Typing Day

Typing Day was conceptualized in Malaysia and falls yearly on the 8th of January. It was first celebrated in 2011 when the Malaysian Speed Typing Contest broke two records in the Malaysian Book of Records (MBR) i.e. the Fastest Typist and the Largest Participation for a Typing Event. I find no precedent for it other than the fact that Malaysia seems to have an obsession for world records of any kind.


The earliest world typewriter championships,
in the late 1800s, were mainly to test the machines, not the typists. The first true World Typewriting Championship was held in Chicago in 1906. Its winner was Rose Fritz at 82 words per minute. Later Albert Tangora set a world record speed for continuous typing. He typed 147 words a minute for one hour on October 22, 1923. After a rest period, he typed 159 words in a one-minute “sprint”. His record over the one-hour period has never been exceeded on a manual typewriter.

Populaire is a delightful French film set in the speedtyping hey day.

https://www.youtube.com/watch?v=_gkyVpVuBo4

01-08-18 b

This Typing Day logo was created by the Malaysian Speed Typing Contest Team and is made available under a Creative Common Attributer-Share Alike 3.0 Unported license.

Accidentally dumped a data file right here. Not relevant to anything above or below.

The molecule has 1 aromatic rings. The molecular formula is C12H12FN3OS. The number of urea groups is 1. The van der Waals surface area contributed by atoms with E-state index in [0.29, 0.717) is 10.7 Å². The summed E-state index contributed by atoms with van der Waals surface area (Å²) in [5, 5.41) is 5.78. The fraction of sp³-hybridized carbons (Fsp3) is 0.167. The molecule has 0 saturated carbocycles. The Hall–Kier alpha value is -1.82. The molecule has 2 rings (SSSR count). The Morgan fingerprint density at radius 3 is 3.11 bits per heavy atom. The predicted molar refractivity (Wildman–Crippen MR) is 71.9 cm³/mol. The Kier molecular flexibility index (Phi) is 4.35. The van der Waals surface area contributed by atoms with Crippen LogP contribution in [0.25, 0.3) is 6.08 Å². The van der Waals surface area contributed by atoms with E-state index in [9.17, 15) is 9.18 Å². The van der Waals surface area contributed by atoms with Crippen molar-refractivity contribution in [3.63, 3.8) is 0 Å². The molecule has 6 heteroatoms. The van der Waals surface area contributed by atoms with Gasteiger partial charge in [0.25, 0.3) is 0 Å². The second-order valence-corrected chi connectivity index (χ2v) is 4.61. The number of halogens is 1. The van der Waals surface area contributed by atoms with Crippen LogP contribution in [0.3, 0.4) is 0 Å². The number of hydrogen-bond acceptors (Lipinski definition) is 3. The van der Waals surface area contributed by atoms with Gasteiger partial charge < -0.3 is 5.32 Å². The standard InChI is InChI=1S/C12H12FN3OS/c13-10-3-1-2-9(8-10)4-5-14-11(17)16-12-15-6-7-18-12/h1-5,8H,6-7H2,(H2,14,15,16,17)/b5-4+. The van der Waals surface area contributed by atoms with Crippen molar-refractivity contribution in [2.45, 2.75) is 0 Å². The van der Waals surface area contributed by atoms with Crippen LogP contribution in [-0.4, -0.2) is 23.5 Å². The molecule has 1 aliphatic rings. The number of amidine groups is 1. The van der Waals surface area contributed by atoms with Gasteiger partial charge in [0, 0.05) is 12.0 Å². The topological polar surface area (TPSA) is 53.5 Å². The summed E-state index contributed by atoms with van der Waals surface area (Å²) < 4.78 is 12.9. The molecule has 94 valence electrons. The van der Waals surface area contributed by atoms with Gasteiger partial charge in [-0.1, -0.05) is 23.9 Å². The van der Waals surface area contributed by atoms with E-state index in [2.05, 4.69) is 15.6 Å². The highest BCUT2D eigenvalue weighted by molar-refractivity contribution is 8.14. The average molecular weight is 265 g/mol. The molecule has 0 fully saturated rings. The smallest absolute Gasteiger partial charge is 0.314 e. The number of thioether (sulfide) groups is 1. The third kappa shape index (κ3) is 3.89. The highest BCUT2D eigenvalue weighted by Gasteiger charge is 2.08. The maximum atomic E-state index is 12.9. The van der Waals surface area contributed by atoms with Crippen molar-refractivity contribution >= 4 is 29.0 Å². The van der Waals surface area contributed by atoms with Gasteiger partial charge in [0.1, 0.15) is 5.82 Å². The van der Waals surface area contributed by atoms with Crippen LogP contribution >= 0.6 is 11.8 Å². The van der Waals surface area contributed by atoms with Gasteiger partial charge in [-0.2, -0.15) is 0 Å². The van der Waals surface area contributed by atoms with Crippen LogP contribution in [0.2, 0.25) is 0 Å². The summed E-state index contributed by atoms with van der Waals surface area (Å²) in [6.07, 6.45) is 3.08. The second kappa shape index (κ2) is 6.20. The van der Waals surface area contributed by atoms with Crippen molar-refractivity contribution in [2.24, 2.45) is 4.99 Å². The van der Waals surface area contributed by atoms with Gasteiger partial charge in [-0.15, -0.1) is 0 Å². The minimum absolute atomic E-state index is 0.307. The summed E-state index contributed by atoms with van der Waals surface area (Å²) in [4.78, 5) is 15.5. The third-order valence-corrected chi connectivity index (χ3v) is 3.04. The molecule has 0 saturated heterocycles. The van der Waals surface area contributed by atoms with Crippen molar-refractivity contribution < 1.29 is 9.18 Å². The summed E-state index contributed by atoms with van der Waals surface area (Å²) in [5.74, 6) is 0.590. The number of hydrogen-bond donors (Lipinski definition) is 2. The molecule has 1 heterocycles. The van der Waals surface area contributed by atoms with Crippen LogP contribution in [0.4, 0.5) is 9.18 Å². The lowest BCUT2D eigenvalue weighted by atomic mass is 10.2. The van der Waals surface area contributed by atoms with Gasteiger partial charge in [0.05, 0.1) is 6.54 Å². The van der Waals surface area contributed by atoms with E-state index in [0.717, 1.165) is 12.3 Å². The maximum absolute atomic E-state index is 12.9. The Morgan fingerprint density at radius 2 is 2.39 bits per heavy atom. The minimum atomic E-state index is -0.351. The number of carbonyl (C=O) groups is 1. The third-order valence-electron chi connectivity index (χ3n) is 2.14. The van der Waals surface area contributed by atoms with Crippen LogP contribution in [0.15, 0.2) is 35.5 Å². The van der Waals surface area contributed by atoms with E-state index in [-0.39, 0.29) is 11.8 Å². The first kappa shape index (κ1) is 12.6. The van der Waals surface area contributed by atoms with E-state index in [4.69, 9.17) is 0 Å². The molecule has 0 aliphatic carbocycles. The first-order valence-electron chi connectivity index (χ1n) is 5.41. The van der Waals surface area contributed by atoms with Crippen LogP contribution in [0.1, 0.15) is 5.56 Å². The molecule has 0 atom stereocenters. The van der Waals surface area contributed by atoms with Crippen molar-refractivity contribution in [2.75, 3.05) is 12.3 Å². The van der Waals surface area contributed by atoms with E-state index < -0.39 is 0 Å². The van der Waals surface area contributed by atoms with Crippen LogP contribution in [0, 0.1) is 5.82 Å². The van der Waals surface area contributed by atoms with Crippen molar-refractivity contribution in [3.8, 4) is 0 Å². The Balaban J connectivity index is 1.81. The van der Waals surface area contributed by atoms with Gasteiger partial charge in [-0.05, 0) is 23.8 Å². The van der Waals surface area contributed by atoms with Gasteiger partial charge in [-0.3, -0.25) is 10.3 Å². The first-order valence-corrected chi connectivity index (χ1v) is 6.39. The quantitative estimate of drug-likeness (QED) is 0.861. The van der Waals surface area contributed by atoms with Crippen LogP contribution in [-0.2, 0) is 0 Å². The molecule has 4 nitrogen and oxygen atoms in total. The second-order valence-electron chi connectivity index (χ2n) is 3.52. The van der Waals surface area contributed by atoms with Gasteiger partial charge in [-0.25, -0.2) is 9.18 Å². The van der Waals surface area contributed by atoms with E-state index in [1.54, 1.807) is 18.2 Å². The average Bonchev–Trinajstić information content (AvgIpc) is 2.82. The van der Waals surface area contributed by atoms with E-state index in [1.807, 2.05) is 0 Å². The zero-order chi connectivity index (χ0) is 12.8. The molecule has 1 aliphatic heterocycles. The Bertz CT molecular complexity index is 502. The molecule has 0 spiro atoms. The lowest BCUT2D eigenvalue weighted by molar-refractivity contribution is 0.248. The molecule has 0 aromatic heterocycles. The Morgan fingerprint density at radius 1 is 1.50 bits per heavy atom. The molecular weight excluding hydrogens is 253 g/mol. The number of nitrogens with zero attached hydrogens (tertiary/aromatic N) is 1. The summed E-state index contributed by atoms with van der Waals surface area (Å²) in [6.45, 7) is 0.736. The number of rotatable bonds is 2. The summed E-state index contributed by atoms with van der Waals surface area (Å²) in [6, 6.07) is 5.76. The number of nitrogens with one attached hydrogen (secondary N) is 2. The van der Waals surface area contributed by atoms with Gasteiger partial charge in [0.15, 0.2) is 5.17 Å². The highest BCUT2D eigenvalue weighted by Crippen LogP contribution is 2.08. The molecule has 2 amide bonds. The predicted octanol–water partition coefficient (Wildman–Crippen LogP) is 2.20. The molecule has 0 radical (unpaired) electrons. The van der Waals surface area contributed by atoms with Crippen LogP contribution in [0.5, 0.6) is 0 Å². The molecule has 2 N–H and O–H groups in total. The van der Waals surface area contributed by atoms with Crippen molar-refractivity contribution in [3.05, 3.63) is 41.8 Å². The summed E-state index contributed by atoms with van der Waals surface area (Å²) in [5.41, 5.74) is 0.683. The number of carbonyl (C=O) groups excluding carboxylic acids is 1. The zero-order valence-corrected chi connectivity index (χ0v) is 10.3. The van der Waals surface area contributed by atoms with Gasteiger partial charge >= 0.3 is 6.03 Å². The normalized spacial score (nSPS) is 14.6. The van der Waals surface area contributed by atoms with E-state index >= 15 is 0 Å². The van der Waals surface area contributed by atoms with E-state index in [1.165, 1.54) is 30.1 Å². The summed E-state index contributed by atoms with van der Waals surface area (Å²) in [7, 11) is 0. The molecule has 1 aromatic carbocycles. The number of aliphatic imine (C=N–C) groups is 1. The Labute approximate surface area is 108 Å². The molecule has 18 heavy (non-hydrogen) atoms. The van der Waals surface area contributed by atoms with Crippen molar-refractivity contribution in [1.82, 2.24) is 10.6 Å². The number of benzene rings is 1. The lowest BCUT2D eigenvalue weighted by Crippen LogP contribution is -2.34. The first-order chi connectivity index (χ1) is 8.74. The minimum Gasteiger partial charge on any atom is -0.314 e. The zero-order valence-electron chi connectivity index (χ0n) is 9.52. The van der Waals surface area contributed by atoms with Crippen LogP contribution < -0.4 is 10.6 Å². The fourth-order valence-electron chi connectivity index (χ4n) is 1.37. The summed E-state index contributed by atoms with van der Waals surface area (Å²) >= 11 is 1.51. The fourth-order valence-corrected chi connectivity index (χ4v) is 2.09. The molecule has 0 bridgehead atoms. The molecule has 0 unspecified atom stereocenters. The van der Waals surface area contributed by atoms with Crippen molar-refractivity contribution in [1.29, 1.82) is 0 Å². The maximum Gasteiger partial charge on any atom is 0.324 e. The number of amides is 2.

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One comment

  1. My second wife typed so fast that an IBM Correcting Selectric typewriter could not keep up with her. Typing had become so ingrained in her life that her fingers would often be air-typing whatever she said or heard, even though she was unaware of what she was doing.

    For several years she worked as a data entry clerk for Sundstrand in Washington State. This was back in the days that her entries were stored on punch cards. Seems sooo long ago now …

    As an aside, much more data can be stored on one of those tiny little chips that we plug into our phones than they had in a giant room full of those punch cards, from floor to ceiling.

    Like

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